How to Run a Non-Competitive Parkour Event

How to Run a Non-Competitive Parkour Event

Sat Sep 29 2018By David Banks 9 min read

Run a Parkour Event

Understanding the options you have when managing a parkour event can have benefits for both the client and the community. In recent  years parkour has grown massively and will continue to do so. Whether  you regard it as a sport, an art form, lifestyle, philosophy,  performance skill or all of the aforementioned we have benefited as a  community by finding more than one way to share it. As a result, we  ultimately receive it in many different ways too.

Often these come in two categories;

  1. Activities that primarily benefit the participant – jams, classes, seminars, and gatherings.
  2. Activities that primarily benefit the viewer – computer games, tv, performances, and competitions.

When approached to run a parkour competition we began by contacting  community leaders for feedback. Expectantly we quickly found that  running a competition would be extremely divisive and needed to come up  with a solution. We decided to attempt including every activity in category 1 and the live elements from category 2. Our goal was to create something that would benefit the community, satisfy an audience and fulfill our client’s aims.

These requirements gave us three distinct challenges;

  1. Running a parkour event for an audience without making it competitive.
  2. Creating a spectator event that benefits the community.
  3. Presenting classes and jams to a crowd.

The crowd prepares themselves for the first performance of the day.

Parkour Speed Runs

A speed run is an event that is about pure efficiency. Tantalizing  even for traceurs on the traditional side of the spectrum it presents a  beautifully clear challenge – get from A to B to C and so on as fast as  you can. The measurement used to test your efficiency is time and that  time is compared to others in order to decide who the winner is.  However, it is not the measurement that makes it a competition it’s the  comparison. In order to remove the competitive element of the event, we  chose to shift that comparison to something more useful.

Here is how we did it;

  • The route was completed in groups as a relay. When one finished  the next person went and so on until the whole group had finished.
  • Each groups time was added and everyone went again. The challenge was to beat the combined times.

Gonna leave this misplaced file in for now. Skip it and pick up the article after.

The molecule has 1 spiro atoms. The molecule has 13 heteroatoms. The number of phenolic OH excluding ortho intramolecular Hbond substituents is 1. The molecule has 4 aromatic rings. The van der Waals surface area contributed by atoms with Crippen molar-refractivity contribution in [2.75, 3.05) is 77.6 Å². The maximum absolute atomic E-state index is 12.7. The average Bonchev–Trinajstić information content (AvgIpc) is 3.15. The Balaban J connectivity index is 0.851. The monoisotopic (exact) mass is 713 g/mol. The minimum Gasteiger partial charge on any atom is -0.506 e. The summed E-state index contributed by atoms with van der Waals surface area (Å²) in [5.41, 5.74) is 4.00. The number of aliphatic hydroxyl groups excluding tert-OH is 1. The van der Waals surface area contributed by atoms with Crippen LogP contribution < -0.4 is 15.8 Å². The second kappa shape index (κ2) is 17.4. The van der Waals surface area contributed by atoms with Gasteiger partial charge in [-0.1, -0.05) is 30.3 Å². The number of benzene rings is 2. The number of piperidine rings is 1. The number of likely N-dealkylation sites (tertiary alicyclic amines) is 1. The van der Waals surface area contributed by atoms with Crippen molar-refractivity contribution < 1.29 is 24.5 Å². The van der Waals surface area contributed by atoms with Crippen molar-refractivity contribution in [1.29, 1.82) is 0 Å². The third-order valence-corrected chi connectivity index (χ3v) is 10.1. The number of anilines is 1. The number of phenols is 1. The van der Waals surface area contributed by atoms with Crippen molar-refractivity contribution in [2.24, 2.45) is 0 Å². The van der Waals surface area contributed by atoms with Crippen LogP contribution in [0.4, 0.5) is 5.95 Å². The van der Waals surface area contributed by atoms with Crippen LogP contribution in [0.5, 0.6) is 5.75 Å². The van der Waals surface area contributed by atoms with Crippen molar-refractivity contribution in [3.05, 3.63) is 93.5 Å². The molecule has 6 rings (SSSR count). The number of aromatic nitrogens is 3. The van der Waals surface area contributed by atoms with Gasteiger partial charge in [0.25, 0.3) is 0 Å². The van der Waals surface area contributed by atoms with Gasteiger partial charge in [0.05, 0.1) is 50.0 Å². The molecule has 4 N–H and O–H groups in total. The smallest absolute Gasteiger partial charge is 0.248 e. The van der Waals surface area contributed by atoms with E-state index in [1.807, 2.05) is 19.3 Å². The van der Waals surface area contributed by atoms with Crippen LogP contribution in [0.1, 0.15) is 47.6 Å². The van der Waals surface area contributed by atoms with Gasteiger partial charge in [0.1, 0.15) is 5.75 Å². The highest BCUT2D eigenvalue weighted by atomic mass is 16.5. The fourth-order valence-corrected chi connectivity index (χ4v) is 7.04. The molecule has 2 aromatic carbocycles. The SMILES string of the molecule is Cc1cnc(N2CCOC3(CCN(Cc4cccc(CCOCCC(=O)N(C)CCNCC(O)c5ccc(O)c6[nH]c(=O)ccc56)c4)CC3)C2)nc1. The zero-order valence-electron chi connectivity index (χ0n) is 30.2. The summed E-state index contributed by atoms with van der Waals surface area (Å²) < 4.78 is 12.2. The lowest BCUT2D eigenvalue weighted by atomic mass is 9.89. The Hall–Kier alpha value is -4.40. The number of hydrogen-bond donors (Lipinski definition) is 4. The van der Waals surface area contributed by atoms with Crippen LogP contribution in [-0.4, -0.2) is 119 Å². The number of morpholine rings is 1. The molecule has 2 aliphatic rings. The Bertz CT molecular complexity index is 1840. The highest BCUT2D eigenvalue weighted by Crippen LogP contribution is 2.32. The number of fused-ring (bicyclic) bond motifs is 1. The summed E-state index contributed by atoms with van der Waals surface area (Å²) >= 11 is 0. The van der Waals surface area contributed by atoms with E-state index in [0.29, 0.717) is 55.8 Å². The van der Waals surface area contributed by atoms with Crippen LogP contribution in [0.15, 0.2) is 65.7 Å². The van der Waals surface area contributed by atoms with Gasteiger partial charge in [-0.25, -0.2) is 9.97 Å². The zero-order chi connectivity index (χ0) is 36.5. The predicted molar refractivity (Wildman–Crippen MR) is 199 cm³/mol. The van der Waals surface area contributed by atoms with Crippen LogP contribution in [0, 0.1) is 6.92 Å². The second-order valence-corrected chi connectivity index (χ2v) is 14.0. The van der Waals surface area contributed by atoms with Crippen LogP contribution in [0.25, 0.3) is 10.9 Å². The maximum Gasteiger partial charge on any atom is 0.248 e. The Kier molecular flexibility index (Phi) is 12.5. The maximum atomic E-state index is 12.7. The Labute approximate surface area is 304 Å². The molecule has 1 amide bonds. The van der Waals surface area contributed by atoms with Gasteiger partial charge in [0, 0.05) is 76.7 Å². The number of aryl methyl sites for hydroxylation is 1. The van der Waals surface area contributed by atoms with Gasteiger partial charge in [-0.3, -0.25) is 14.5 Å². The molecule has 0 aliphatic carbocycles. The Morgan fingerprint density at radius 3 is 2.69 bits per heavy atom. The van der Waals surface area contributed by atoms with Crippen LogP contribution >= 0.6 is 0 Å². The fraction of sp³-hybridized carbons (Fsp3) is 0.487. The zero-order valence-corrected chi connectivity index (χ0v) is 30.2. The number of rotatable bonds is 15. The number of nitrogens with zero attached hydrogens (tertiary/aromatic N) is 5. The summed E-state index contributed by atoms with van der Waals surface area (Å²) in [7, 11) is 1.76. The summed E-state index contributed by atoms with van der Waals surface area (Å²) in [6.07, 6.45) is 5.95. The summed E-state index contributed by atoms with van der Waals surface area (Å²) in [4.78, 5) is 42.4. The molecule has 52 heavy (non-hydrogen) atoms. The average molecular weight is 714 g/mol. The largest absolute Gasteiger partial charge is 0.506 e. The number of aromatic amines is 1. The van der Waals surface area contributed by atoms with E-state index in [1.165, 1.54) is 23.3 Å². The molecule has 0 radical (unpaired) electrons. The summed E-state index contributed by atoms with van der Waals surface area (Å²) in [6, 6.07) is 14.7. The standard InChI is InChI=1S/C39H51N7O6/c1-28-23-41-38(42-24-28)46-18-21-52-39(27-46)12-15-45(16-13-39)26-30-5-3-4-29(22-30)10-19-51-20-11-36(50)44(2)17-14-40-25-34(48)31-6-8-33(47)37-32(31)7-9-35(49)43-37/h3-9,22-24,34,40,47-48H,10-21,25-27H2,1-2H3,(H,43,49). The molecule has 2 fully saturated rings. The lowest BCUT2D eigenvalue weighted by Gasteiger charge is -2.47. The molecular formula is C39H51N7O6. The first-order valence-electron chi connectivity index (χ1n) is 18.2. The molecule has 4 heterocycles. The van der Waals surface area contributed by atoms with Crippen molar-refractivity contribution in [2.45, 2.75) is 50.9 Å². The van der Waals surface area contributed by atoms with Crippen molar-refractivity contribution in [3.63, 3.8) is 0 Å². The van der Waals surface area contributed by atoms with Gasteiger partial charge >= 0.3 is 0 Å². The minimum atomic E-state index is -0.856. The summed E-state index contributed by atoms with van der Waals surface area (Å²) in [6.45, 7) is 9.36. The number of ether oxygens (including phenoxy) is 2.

• Between  attempts, groups would be told there group time and individually there  own time. It was then the group/individuals choice whether or not to  share that.

The crowd prepares themselves for the first performance of the day.

This method worked really well from both a participant and spectator  perspective. Each group was interacted with differently. For the  audience, our MC was instructed to focus on athlete Saskia Neville – Saskia set the route and provided a display run for the audience to  understand the challenge. Then after the first attempt from each group  they were asked to shift the focus to the challenge of beating the  overall time. The group runs would last around 2-3 minutes apiece with 5  athletes completing the run in each group. This was a good length which  worked well for our audience.

The participants were able to get behind each other and provided a  nice platform for people to get on a stage for the first time. They  wouldn’t have to do it alone and they were doing it for the group rather  than themselves. Techniques were shared, everyone cheered on each other  and practitioners who may not have had the chance to do the speed run  in front of an audience (due to anti-competition views) were able to  participate.

Alisha Marsh with a lache.

Community Parkour Jam

A community jam in many ways is performative by nature. From the  behaviors we display to the techniques we drill a jam is laden with  performance potential. If we did a durational performance (a show  lasting many hours) though it may have only appealed to other traceurs  or performance art enthusiasts. The variables we needed to work with to  make this section enjoyable to an audience was staging, intensity and  time.

The stage was designed to include as much space for movement as possible whilst maintaining clear sightlines for the viewer and the  jam was broken up throughout the day in shorter intense bursts. These  bursts were 3 x 30-minute sessions throughout the day with the odd  10-minute one thrown in for good measure during an event transition.  Each burst was high energy which was really enjoyable to watch as well  as participate in.

What was really special was how well the jam sections communicated to  the audience aspects of the practice that is otherwise rarely shared  during live parkour performances. They got to see someone break a jump,  fall and get back up, group learning and how everyone’s achievements are  celebrated. Regardless of the level when you see someone try something,  again and again, you share in the elation they feel when they get it.

Parkour Competition Runs

We started off by renaming this event to performance runs rather than  competition runs. Using the word performance communicated a lot of  aspects of what makes competitions so exciting without the competitive  elements. The participants wouldn’t be going up against each other but  it was clear to them that the run was a chance for them to show what  they can do and try new ideas.

Similarly to what was done with the speed runs, we invited an athlete to open section. Pip Anderson went first in order to demonstrate to the audience along with the MC  what was coming next. From there the rest of the athletes had the chance  to do a run of there own.

  • Runs can last anywhere from 10 seconds to 2 minutes.
  • You can do it on your own or at the same time as someone else.
  • There are no categories, anyone can enter.

Pip Anderson Open the Performance Run Section.